Interfering CLEM reduces vividness and emotionality of autobiographical memories

Description

Research background: It was noted that when people recalled an emotional event, there is a spontaneous eye movements during retrieval of memory, known as conjugate lateral eye movements (CLEM). Eye movements during mental imagery are not epiphenomenal but assist the process of image generation (Hebb, 1968; Brandt & Stark, 1997). If restricted to a fixed point, then the image of recall is impaired (Laeng & Teodorescu 2002). These findings might shed light on why bilateral eye movements during imagery could decrease vividness and emotionality of recollections. Objectives: Based on the above findings, this study examined possible therapeutic mechanism of eye movements in Eye Movement Desensitization and Reprocessing (EMDR; Shapiro, 1989, 1995, 2001), of which eye movement was a crucial treatment component. Specifically, the hypothesis that interfering CLEM via introducing bilateral eye movements or a fixed position could reduce vividness and emotionality of autobiographical memories was examined in the present study. Further, whether there are different CLEMs (more rightward in positive and more leftward in negative) during retrieval of positive and negative memories was also investigated. Method: Seventeen healthy volunteers recalled two positive and two negative memories and rated their vividness and emotionality of the recollections. Next, memories were recalled whilst the participant was performing either bilateral eye movements (interference of CLEM) or mere image condition (non-interference of CLEM). Then participants were asked to recall the event again and to rate its vividness and emotionality. Vividness and emotionality ratings were analyzed using a 2 (EM condition: bilateral eye movement vs. mere image) × 2 (valence of memory: positive vs. negative) × 2 (time: before vs. after the intervention) repeated measures analysis of variance (ANOVA). During the first and last recall of each memory CLEM were recorded by a digital camera. To examine the effect of CLEM during recollections on emotionality and vividness of autobiographical memories, eye movements in each recall were counted into percentage time of eye gaze in three regions (leftward, middle, rightward), instead of counting the first lateral eye movement as used by the traditional method. Results: Compared to mere image condition, recollections after bilateral eye movements made subsequent recollections less vivid and less emotive, while the opposite was true for mere image condition. Regarding vividness, the 2 × 2 × 2 ANOVA showed that there was a significant condition × time interaction. None of the other interactions or main effects reached significance. Simple main effect indicated that the change in vividness was significant in the mere image condition, but not in the eye movement condition. As to emotionality, the three way ANOVA showed that there was also a significant condition × time interaction. None of the other interactions or main effects reached significance. Simple main effect indicated that the change in emotionality was significant in the mere image condition, and in eye movement condition. Concerning percentage of gaze direction (left, right) in positive and negative memories, pair t test showed that there was a significant right gaze difference between positive and negative memories, and approached significant left gaze difference between positive and negative memories. With regard to CLEM, negative memories showed less right gazes and more left gazes than positive memories. Conclusion:The bilateral eye movements made autobiographical memories less vivid and less emotive than mere image condition, while mere image increased the vividness and emotionality of autobiographical memories. Further, there is different CLEM for negative and positive memories. While the hypothesis that interference of CLEM reduced the vividness and emotionality of autobiographical memories was confirmed, the role of eye movement in the EMDR was discussed and future research possibilities are proposed.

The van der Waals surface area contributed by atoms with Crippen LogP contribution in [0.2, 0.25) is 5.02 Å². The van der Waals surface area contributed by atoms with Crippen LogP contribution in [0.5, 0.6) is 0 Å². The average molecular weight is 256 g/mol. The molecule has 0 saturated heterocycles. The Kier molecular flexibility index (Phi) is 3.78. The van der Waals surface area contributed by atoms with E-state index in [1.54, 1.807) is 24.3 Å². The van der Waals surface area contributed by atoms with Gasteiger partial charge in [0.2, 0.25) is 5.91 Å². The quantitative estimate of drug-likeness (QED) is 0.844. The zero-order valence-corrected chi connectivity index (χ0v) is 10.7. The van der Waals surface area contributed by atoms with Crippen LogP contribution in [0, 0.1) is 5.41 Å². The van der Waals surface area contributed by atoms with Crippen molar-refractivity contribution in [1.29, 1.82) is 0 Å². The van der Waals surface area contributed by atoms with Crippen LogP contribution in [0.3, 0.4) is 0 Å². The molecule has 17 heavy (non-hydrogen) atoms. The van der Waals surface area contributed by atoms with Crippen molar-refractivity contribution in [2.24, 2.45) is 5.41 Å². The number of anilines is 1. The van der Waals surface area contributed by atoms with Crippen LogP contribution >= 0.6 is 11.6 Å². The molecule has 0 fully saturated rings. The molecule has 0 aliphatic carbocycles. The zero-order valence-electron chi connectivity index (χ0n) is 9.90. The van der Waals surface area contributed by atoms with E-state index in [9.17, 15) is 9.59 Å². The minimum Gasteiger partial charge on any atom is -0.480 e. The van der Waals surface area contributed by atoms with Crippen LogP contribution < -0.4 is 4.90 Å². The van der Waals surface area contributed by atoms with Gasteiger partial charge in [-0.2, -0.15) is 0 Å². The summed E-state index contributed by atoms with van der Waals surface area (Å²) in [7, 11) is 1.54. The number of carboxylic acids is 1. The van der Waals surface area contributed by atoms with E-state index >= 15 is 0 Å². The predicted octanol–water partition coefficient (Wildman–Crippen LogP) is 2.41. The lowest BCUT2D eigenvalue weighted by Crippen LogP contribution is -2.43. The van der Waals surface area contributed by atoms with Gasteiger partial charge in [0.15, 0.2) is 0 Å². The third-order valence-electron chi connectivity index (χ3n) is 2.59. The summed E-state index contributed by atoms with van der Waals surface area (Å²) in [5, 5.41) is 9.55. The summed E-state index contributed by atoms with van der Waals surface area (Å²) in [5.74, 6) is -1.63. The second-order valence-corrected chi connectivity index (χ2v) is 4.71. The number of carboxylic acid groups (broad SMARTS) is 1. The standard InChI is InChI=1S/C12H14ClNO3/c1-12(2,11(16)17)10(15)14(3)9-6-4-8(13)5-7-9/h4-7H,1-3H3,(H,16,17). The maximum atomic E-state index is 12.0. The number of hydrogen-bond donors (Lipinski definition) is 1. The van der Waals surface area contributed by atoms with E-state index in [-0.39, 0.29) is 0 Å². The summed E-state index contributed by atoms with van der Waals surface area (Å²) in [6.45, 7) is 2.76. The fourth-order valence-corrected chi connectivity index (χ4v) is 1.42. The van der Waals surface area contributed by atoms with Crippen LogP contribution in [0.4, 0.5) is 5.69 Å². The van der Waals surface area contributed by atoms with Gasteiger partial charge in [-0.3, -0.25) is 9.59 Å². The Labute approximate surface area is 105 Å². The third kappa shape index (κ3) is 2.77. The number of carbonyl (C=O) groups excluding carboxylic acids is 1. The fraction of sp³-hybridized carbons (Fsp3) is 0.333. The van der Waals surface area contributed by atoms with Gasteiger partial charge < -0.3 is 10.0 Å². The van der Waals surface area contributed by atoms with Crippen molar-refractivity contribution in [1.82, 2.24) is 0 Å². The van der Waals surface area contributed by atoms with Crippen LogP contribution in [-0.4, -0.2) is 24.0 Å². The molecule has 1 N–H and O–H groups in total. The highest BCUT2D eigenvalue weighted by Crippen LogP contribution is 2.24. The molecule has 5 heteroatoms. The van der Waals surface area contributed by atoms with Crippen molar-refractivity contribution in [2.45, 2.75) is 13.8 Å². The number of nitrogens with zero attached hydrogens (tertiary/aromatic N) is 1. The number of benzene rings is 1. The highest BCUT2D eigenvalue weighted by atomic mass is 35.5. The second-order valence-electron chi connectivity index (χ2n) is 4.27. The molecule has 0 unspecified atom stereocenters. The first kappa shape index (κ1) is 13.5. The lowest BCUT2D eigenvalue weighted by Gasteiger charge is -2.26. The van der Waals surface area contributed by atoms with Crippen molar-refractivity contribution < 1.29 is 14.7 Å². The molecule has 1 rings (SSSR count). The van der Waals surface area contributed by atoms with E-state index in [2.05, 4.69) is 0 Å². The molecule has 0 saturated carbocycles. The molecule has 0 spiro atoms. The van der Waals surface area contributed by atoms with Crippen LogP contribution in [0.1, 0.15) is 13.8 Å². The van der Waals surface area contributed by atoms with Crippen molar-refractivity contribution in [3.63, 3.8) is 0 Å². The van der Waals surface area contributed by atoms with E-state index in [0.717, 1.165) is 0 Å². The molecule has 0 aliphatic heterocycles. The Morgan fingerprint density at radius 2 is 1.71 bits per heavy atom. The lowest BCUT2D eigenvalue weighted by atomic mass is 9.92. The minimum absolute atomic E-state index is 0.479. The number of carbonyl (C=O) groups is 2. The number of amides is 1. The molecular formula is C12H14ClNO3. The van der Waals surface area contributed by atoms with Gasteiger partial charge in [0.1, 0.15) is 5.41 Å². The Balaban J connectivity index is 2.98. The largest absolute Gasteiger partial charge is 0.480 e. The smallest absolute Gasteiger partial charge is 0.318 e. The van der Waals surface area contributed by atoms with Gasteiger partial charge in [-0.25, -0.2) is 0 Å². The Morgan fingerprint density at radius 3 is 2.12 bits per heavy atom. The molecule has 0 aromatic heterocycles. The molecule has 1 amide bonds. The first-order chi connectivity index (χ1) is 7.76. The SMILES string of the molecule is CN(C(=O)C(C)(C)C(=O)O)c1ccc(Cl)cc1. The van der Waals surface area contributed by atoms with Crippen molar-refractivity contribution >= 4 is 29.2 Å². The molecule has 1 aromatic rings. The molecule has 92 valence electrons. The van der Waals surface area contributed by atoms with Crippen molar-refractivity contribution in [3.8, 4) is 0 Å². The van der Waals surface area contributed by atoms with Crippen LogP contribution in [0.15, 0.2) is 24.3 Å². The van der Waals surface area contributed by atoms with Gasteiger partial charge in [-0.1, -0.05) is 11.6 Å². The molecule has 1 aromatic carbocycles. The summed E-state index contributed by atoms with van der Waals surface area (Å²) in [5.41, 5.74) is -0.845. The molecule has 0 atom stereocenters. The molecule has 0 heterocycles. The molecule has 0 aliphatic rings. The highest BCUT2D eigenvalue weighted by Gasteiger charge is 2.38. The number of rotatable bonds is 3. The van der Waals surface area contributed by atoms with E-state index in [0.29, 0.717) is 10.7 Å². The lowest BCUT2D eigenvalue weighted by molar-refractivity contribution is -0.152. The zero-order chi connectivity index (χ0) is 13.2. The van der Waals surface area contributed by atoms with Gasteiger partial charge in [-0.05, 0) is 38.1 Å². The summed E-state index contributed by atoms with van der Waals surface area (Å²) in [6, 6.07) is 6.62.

Format

Conference

Language

English

Author(s)

Sue-Hwang Chang
Yong-Ho Lee

Original Work Citation

Chang, S.-H. & Lee, Y.-H. (2005, August). Interfering CLEM reduces vividness and emotionality of autobiographical memories. Presentation at the 113th American Psychological Association Annual Convention, Washington, DC

Collection

Citation

“Interfering CLEM reduces vividness and emotionality of autobiographical memories,” Francine Shapiro Library, accessed August 14, 2020, https://emdria.omeka.net/items/show/19072.

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